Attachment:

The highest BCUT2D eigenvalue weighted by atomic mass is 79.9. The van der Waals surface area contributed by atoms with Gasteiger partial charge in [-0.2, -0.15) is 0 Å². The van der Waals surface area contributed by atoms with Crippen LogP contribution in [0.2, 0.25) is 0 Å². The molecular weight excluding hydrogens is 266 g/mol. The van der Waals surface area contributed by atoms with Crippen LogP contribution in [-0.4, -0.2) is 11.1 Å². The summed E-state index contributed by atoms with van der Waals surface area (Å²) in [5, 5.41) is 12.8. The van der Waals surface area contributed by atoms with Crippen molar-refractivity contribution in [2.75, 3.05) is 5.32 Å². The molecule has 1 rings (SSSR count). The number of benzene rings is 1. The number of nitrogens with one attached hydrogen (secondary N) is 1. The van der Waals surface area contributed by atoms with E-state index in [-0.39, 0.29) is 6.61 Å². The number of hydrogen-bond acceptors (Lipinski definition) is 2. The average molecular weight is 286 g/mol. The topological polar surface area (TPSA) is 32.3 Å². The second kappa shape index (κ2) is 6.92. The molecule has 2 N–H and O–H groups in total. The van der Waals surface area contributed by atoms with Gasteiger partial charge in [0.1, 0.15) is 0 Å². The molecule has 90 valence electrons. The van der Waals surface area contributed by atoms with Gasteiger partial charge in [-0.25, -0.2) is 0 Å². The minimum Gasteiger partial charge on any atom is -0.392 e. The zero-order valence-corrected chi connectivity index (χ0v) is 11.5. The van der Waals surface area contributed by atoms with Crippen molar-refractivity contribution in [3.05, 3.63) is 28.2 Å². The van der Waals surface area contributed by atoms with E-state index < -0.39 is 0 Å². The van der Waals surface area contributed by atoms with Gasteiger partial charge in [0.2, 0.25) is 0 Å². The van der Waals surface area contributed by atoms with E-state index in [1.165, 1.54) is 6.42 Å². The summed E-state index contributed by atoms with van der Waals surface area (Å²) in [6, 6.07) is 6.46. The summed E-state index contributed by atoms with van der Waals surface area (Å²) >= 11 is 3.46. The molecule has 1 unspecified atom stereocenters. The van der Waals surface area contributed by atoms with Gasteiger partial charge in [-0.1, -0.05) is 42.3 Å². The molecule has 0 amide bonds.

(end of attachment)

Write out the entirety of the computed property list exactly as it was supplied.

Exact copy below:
The highest BCUT2D eigenvalue weighted by atomic mass is 79.9. The van der Waals surface area contributed by atoms with Gasteiger partial charge in [-0.2, -0.15) is 0 Å². The van der Waals surface area contributed by atoms with Crippen LogP contribution in [0.2, 0.25) is 0 Å². The molecular weight excluding hydrogens is 266 g/mol. The van der Waals surface area contributed by atoms with Crippen LogP contribution in [-0.4, -0.2) is 11.1 Å². The summed E-state index contributed by atoms with van der Waals surface area (Å²) in [5, 5.41) is 12.8. The van der Waals surface area contributed by atoms with Crippen molar-refractivity contribution in [2.75, 3.05) is 5.32 Å². The molecule has 1 rings (SSSR count). The number of benzene rings is 1. The number of nitrogens with one attached hydrogen (secondary N) is 1. The van der Waals surface area contributed by atoms with E-state index in [-0.39, 0.29) is 6.61 Å². The number of hydrogen-bond acceptors (Lipinski definition) is 2. The average molecular weight is 286 g/mol. The topological polar surface area (TPSA) is 32.3 Å². The second kappa shape index (κ2) is 6.92. The molecule has 2 N–H and O–H groups in total. The van der Waals surface area contributed by atoms with Gasteiger partial charge in [0.1, 0.15) is 0 Å². The molecule has 90 valence electrons. The van der Waals surface area contributed by atoms with Gasteiger partial charge in [-0.25, -0.2) is 0 Å². The minimum Gasteiger partial charge on any atom is -0.392 e. The zero-order valence-corrected chi connectivity index (χ0v) is 11.5. The van der Waals surface area contributed by atoms with Crippen molar-refractivity contribution in [3.05, 3.63) is 28.2 Å². The van der Waals surface area contributed by atoms with E-state index < -0.39 is 0 Å². The van der Waals surface area contributed by atoms with Gasteiger partial charge in [0.2, 0.25) is 0 Å². The van der Waals surface area contributed by atoms with E-state index in [1.165, 1.54) is 6.42 Å². The summed E-state index contributed by atoms with van der Waals surface area (Å²) in [6, 6.07) is 6.46. The summed E-state index contributed by atoms with van der Waals surface area (Å²) >= 11 is 3.46. The molecule has 1 unspecified atom stereocenters. The van der Waals surface area contributed by atoms with Gasteiger partial charge in [-0.1, -0.05) is 42.3 Å². The molecule has 0 amide bonds.